Beyond potentially shaping the final decision, the notice-and-comment period also provides the opportunity for interested parties to ensure that their experiences, concerns, and views are included in the record should a later challenge to the rule become necessary.

What should employers do to prepare?

The FTC’s proposal is still just that – a proposal. It may change and will take at least a few months to complete. However, the agency can still bring enforcement actions under Section 5 of the FTC Act, as shown by two it announced (against three companies and two individuals) on the eve of launching this rulemaking. In these first-of-their-kind cases, the FTC argued that the noncompete agreements at hand – including one and two-year post-employment restrictions for workers including security guards, manufacturing workers, and engineers – constituted prohibited unfair methods of competition. The companies were ordered to cease imposing the relevant restrictions and to cease enforcing (and threatening to enforce) the noncompetes. The employers were also required to notify affected employees that they were no longer bound by the existing agreement. In many ways, this order mirrors the requirements under the proposed rule with a similar focus on lower-wage employees Therefore, while the FTC rulemaking process is ongoing, prudent actions may include:

  • Submitting or supporting a public comment. The comment period is currently open through March 10, 2023. Companies interested in submitting a comment, or supporting a broader industry group comment, should contact counsel for guidance quickly.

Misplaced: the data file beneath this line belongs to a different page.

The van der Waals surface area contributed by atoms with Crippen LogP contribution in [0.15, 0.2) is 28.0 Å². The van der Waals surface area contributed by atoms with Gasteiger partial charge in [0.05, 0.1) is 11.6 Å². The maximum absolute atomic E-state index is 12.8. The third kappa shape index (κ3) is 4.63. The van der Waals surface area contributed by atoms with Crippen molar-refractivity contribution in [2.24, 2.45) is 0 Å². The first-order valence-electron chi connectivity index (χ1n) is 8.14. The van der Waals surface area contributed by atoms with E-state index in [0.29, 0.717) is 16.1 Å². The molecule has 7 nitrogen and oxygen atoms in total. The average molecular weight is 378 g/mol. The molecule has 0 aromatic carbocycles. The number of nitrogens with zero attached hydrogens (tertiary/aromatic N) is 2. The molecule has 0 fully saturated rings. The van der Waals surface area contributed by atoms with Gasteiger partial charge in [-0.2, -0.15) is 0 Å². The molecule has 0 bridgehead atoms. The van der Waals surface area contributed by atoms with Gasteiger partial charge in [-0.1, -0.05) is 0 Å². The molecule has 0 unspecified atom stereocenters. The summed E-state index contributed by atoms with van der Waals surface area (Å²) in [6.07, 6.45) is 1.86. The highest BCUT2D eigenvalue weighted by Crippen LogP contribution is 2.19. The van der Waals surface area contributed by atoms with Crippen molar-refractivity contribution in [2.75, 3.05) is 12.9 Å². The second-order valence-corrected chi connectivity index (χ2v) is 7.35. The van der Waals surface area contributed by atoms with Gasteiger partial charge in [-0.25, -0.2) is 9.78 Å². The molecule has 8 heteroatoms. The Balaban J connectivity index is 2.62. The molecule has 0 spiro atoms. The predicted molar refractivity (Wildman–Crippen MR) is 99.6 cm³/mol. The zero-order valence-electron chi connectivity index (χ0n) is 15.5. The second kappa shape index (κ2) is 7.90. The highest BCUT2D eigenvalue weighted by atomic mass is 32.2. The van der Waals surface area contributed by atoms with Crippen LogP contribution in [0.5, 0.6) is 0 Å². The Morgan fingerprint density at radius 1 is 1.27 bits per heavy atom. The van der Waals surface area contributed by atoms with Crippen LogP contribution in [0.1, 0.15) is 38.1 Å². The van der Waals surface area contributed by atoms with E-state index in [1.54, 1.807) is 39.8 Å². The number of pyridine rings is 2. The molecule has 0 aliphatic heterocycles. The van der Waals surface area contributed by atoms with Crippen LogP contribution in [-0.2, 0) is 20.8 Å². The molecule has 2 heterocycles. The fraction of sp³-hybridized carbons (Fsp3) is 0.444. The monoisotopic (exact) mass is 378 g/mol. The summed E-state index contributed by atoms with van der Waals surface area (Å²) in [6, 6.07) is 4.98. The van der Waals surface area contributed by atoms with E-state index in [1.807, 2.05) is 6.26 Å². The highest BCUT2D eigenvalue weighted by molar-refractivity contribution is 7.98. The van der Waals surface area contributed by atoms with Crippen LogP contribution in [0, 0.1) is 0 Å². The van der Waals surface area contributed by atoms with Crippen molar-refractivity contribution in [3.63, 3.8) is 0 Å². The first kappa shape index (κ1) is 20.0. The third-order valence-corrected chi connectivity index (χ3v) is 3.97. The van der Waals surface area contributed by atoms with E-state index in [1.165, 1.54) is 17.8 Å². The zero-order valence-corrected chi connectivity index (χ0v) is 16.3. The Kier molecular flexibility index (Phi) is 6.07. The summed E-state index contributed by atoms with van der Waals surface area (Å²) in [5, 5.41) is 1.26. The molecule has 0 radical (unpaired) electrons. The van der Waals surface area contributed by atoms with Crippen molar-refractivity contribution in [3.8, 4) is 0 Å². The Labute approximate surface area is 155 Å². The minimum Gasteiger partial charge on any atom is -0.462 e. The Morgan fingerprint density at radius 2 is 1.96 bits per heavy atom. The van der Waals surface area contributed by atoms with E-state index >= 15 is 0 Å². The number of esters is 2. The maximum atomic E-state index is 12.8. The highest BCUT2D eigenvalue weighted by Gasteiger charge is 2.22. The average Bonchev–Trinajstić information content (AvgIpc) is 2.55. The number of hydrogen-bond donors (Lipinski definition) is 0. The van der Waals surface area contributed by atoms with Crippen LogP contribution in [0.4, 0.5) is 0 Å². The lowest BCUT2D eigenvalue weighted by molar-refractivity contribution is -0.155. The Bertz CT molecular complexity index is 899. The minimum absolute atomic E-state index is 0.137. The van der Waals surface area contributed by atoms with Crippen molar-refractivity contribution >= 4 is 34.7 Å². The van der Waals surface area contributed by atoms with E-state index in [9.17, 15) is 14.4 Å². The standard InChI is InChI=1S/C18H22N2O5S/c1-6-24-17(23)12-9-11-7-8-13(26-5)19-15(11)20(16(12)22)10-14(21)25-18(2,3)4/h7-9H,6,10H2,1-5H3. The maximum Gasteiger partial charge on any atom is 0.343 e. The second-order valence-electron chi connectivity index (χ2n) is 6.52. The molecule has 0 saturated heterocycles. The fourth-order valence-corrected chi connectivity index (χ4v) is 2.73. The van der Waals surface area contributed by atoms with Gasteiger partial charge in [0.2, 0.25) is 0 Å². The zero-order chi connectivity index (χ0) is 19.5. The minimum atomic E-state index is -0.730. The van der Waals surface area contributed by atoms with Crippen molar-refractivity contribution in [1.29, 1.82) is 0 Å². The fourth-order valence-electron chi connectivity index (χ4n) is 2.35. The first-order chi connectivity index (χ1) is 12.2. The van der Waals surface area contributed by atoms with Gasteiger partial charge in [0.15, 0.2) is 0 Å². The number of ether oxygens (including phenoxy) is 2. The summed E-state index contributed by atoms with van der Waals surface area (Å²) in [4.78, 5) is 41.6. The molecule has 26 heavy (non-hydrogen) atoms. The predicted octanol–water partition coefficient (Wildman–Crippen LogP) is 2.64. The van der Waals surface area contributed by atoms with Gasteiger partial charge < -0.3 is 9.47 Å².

• Review your agreements, past and present. While there’s no immediate need to take action, employers should be aware of how various state laws already impact the enforceability of these agreements. This includes reviewing contracts and terms for existing employees as well as former workers who may still be subject to noncompetes or related restrictions.
  • Prepare for new negotiation dynamics. The proposed rule would become effective 60 days after the rule is published but delay compliance for 180 days after publication. It also would offer a 45-day period to provide employees notice of any rescissions – if it doesn’t succumb to legal challenges. That means there are at least several months before any ban becomes effective. However, because the publicity surrounding the rulemaking is bound to affect negotiations, employers may want to consider alternative approaches such as ensuring noncompetes are not overly broad or do not target lower-wage workers.
  • Consider different types of agreements. While the proposed rule would preempt state laws, noncompetes are already enforced differently across the country. Three states – California, North Dakota, and Oklahoma – do not enforce them in most instances. Some 11 other jurisdictions, including Washington D.C. and Illinois, only enforce them for specific groups of workers, often related to earnings. Still others limit their geographic scope and duration, making it a challenge for employers working in multiple states to keep up. As a result, employers may want to consider alternative agreements such as targeted nondisclosure clauses or confidentiality agreements and post-employment consulting agreements, taking care that these alternatives are justified by legitimate interests.

A rulemaking this sweeping is bound for legal scrutiny. In our next post, Kelley Drye’s former FTC officials will explore the scope of the agency’s authority to propose this ban, how to engage in the rulemaking, and what challenges we’re likely to see in the courts.

This blog is part of a collaborative series featuring insight from Kelley Drye’s Labor and Employment, Antitrust and Competition, and Advertising Law practices. Revisit our inaugural installment with insights from Kelley Drye partner and FTC veteran William MacLeod here.